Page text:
— after stating the case: The plaintiff must allege in his complaint facts sufficient to constitute a cause of action in his favor legal or equitable, or both legal and equitable, in its nature. Otherwise, the defendant may move to dismiss the action, or the Court will ex mero motu dismiss it, because, in such case, there is nothing alleged in the pleading that raises the jurisdiction of the Court as to the subject matter of the action and to which it can attach.
And so, also, when the plaintiff asks for relief by injunction in the course of the action as a provisional remedy *542therein, he must if he has not, at the time of the application filed his complaint, set forth in his application — his affidavit — ordinarily, such a cause of action. The Court will not — can not — proceed in the action, unless its jurisdiction as to the parties, and the subject matter of it, appears, in some way, allowed by law. Jurisdiction is essential and it must appear by the record. The Court must see a cause of action at least substantially alleged.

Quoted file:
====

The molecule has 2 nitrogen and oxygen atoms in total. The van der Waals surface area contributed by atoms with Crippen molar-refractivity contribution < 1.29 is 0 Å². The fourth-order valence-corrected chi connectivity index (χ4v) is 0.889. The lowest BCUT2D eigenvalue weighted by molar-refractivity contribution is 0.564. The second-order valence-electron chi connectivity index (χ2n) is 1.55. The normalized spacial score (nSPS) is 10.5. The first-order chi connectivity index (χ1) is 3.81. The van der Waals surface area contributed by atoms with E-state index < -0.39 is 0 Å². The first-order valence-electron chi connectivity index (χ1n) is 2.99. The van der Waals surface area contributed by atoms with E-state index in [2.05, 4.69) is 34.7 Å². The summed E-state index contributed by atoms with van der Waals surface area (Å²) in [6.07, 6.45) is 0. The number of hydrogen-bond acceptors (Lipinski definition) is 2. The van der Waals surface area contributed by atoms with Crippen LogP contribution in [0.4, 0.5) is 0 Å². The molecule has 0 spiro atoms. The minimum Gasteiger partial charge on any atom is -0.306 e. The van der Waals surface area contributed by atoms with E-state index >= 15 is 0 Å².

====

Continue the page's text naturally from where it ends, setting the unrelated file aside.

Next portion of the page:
We are of opinion that the plaintiff failed to allege a cause of action in himself, and, therefore, the Court ought not to have granted the injunction as to which the appellant complains.